What was teen Wonder Woman like before she had the Lasso of Truth?
A new YA graphic novel Wonder Woman: Tempest Tossed by acclaimed author Laurie Halse Anderson (Speak) tells the story of a young Diana who navigates pimples and unwanted body hair—along with unexpectedly ending up as a refugee in a foreign land. But, even far away from her home in Themyscira, Diana's fight against injustice continues.
"I've had a very strong connection to Wonder Woman from my own childhood and adolescence. I'm a big strong woman, and was a big, strong girl. And I had a mother who had very traditional notions of what it was to be a woman that I wasn't comfortable with. I didn't fit in my mom's mold," Anderson, 58, says of the graphic novel, which she created with artist Leila del Duca. "To see this example of a woman who uses her strength, both her physical strength and her interior strength, to make the world safer and better for people, I was like, 'That's who I want to be.'"
She continues, "So I was channeling my childhood delight and appreciation for this character through the entire story."
Wonder Woman: Tempest Tossed, which published on June 2, follows Diana, who is about to celebrate her 16th birthday. But, on the day of her party, a raft of refugees enters Themyscira. While trying to help save them, Diana is swept away and eventually ends up on foreign soil. Despite her unfamiliar surroundings, Diana uses her knowledge of languages, compassion for others, and intelligence to fight against child trafficking, hunger, and homelessness—atrocities that she's never seen before arriving in the U.S. The result is an inspiring story of a teen who becomes a superhero, even before she has superhero powers. It's also a compelling reflection on what it means to be a refugee and an American.
The graphic novel is one in a new series of YA books by DC that reimagine the lives of iconic superheroes in standalone stories. (Meg Cabot wrote Black Canary: Ignite; Melissa de la Cruz wrote Gotham High; and Kami Garica wrote Teen Titans graphic novel series.)
"I think for some teen readers, it will sadly feel a little bit familiar. It'll describe situations [and] feelings that they're going through, and so they get to see some representation of that on the page," Anderson says. "And for other teen readers, this is why we want our kids to be consuming literature. So they can learn about the world. Because when we don't prepare our kids for the darkness out there, we are leaving them vulnerable."
Anderson was inspired to write this version of Diana's story because of her own experiences as a foreign exchange student in Denmark when she was 16. There, she learned the language and only talked to her family twice over the course of her 13-month stay. ("That year just taught me so much about myself," she says. "Being in a different culture and making lots of mistakes, but trying your best.")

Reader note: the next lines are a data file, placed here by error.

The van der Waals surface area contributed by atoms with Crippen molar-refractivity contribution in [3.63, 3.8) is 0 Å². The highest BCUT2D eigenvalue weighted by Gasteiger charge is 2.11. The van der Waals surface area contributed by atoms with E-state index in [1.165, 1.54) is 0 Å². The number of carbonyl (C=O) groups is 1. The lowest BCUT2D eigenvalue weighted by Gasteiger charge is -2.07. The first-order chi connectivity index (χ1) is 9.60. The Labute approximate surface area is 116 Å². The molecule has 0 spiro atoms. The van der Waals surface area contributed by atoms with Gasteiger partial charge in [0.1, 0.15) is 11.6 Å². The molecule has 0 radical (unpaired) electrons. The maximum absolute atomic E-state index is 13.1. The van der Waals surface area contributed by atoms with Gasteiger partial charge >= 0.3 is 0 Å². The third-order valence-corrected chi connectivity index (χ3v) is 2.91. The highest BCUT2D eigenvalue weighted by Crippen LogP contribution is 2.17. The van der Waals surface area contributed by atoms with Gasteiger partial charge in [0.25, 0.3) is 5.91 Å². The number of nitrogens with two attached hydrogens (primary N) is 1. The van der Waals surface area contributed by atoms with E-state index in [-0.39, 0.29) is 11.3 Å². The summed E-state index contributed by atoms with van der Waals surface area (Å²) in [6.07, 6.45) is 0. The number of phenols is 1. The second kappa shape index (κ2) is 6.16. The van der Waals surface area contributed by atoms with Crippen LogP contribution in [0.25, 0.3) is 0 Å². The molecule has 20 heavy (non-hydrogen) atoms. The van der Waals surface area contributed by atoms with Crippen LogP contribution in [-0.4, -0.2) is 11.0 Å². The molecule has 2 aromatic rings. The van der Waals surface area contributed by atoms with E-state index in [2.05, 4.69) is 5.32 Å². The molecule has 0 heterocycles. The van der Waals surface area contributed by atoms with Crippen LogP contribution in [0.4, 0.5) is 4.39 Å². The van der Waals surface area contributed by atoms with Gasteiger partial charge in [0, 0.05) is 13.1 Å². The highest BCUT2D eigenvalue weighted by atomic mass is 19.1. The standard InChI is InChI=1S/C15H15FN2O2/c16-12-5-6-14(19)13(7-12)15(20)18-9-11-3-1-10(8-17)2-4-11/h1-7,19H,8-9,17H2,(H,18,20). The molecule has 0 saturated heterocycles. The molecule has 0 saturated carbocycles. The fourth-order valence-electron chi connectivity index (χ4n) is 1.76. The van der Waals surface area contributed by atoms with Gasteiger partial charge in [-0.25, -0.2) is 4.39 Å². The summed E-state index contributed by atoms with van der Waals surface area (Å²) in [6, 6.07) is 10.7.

The author was also motivated to write a story about refugees after seeing a haunting photo of war refugees who tried to escape across the Mediterranean a few years ago.
"It was a picture of a boat that hadn't made it, everybody had drowned," Anderson remembers. "And the life jackets washed up on the shore, and the picture was somebody from the refugee camp picking up a child sized life jacket, and the child wasn't in it."
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Those type of injustices inspire Anderson to write stories for teen readers.
"What I love about writing for teenagers is that that's the moment in your life when you're like, you're so sure, right?" she says. "You're just coming out of childhood, recognizing what a mess the adult world is and the hypocrisies, and inequities, and injustice. And that's why most revolutions are led by young people, because they're really clear about what it could be, what it should be. And so that's the world that I wanted to see Diana enter."
Anderson made sure the world that Diana entered was represented accurately. During Diana's time in America, she encounters people of all backgrounds and races. Anderson was also eager to celebrate the story of a superhero who is a teenage girl.
"We have such an opportunity in this magic moment of comics and graphic novels and superheroes to make sure that we're representing the superhero in all of us," she says. "And that means that superheroes don't have to be straight white guys. They could certainly be super heroes, too. We'll let them stay. But let's see people who have different gender identities, and sexual orientations, and faith communities."
She continues, "Let's see superheroes who use wheelchairs, let's see superheroes doing everything, because there's a superhero in all of us."